Block on Trump's Asylum Ban Upheld by Supreme Court
A Connecticut jury has awarded $28.6 million to the ex-wife of John Michael Farren, a former Bush administration lawyer and general counsel for Xerox Corp. The staggering award came after the jury held Farren liable for her near-fatal beating at their mansion in 2010.
By all appearances, Farren and his wife Mary Margaret Farren had a picture-perfect life. But as the case makes clear, life for the Farrens was anything but an idyllic fantasy.
From the outside, the Farrens were living the Lawyer Dream: a pristine $4 million home in an upscale Connecticut suburb, two children, and gigs as movers and shakers in the legal world. Mary was working in the energy practice of Skadden, Arps, and John was serving as a top aide in a trio of Republican administrations along with a stint as general counsel of Xerox, reports The New York Times.
But the flawless facade began to crumble when Mary Farren filed for divorce. After making several unsuccessful pleas to her to drop the action, John grew desperate and turned violent. According to the Times, Mary Farren was hospitalized with a broken jaw, nose and other injuries. Exactly two weeks later, she commenced legal action against him.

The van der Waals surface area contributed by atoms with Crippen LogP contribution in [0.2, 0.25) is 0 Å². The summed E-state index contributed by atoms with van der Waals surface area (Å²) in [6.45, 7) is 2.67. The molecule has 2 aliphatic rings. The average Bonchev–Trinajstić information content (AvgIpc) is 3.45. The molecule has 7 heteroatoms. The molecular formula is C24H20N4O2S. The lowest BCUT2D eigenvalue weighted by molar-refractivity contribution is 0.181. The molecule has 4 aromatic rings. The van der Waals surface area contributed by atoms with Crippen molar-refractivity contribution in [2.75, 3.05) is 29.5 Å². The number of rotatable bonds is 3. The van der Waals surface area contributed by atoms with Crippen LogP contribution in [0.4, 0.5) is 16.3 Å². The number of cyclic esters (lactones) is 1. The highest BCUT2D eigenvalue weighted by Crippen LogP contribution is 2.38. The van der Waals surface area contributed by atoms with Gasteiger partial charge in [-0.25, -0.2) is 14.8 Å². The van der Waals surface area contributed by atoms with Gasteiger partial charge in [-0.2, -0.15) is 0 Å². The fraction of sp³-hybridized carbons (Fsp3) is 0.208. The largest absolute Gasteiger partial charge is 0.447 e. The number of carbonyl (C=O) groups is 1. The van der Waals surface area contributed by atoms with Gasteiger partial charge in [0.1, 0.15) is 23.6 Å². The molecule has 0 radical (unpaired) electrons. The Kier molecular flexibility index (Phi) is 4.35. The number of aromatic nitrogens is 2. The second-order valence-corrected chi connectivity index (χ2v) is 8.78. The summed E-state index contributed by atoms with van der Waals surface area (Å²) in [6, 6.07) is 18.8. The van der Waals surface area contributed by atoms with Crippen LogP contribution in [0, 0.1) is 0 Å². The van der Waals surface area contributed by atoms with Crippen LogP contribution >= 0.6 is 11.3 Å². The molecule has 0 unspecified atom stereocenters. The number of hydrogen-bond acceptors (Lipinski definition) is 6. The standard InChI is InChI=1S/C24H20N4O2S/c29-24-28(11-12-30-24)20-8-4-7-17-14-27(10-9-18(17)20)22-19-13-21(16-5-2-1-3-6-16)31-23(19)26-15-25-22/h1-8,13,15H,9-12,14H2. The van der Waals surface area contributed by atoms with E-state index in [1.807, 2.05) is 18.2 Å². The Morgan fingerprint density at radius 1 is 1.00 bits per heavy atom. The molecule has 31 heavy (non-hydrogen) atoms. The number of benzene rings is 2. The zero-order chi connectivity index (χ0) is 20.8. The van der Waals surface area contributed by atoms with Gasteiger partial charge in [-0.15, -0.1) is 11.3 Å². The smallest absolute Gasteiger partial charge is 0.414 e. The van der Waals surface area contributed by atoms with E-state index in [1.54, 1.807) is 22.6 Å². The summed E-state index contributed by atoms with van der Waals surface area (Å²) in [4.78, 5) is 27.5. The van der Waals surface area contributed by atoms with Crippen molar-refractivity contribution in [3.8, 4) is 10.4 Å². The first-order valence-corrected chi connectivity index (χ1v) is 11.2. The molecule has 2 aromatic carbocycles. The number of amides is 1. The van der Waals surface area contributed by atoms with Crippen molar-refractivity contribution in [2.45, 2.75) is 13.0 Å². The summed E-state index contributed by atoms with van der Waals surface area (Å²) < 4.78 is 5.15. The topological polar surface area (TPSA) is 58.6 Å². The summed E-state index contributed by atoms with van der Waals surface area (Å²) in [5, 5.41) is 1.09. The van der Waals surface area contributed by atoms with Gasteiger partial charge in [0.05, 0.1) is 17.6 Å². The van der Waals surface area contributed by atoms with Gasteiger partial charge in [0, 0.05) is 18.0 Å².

John balked at the golden lawyer rule against pro se lawyering and represented himself for months in the civil case. As expected, the tactic did not pay off. After a mere 90 minutes of deliberation, the jury found Farren liable for assault and intentional infliction of emotional distress, reports The Stamford Advocate.
The multi-million dollar jury award is meant to provide for Mary Farren's needs. A brain injury and emotional trauma have rendered her unemployable, in stark contrast to her previous half-million-dollar-a-year job at Skadden.
John Farren currently is representing himself at a trial on criminal charges of attempted murder, first-degree assault, and injury to a minor in connection with the attack. He faces up to 70 years in prison if convicted and has pleaded not guilty, claiming doctors examining his brain have found evidence of a brain defect or disease, reports the Advocate.
No date has been set for that trial, but he is now scheduled to appear for a hearing in January.
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